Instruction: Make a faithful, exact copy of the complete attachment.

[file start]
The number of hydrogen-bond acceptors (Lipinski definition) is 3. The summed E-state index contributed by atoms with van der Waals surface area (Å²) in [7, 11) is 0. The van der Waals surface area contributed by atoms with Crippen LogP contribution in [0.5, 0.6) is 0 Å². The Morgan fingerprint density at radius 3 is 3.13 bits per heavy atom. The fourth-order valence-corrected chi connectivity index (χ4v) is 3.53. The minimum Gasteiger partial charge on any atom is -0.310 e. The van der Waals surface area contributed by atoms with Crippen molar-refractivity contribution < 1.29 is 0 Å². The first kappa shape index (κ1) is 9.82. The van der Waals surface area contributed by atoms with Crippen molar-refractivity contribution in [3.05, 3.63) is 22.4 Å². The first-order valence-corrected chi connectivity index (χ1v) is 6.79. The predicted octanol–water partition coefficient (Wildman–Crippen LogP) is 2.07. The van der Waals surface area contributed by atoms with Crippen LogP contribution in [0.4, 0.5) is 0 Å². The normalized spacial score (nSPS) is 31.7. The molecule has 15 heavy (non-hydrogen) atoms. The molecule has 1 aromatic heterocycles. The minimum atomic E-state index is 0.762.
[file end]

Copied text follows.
The number of hydrogen-bond acceptors (Lipinski definition) is 3. The summed E-state index contributed by atoms with van der Waals surface area (Å²) in [7, 11) is 0. The van der Waals surface area contributed by atoms with Crippen LogP contribution in [0.5, 0.6) is 0 Å². The Morgan fingerprint density at radius 3 is 3.13 bits per heavy atom. The fourth-order valence-corrected chi connectivity index (χ4v) is 3.53. The minimum Gasteiger partial charge on any atom is -0.310 e. The van der Waals surface area contributed by atoms with Crippen molar-refractivity contribution < 1.29 is 0 Å². The first kappa shape index (κ1) is 9.82. The van der Waals surface area contributed by atoms with Crippen molar-refractivity contribution in [3.05, 3.63) is 22.4 Å². The first-order valence-corrected chi connectivity index (χ1v) is 6.79. The predicted octanol–water partition coefficient (Wildman–Crippen LogP) is 2.07. The van der Waals surface area contributed by atoms with Crippen LogP contribution in [0.4, 0.5) is 0 Å². The normalized spacial score (nSPS) is 31.7. The molecule has 15 heavy (non-hydrogen) atoms. The molecule has 1 aromatic heterocycles. The minimum atomic E-state index is 0.762.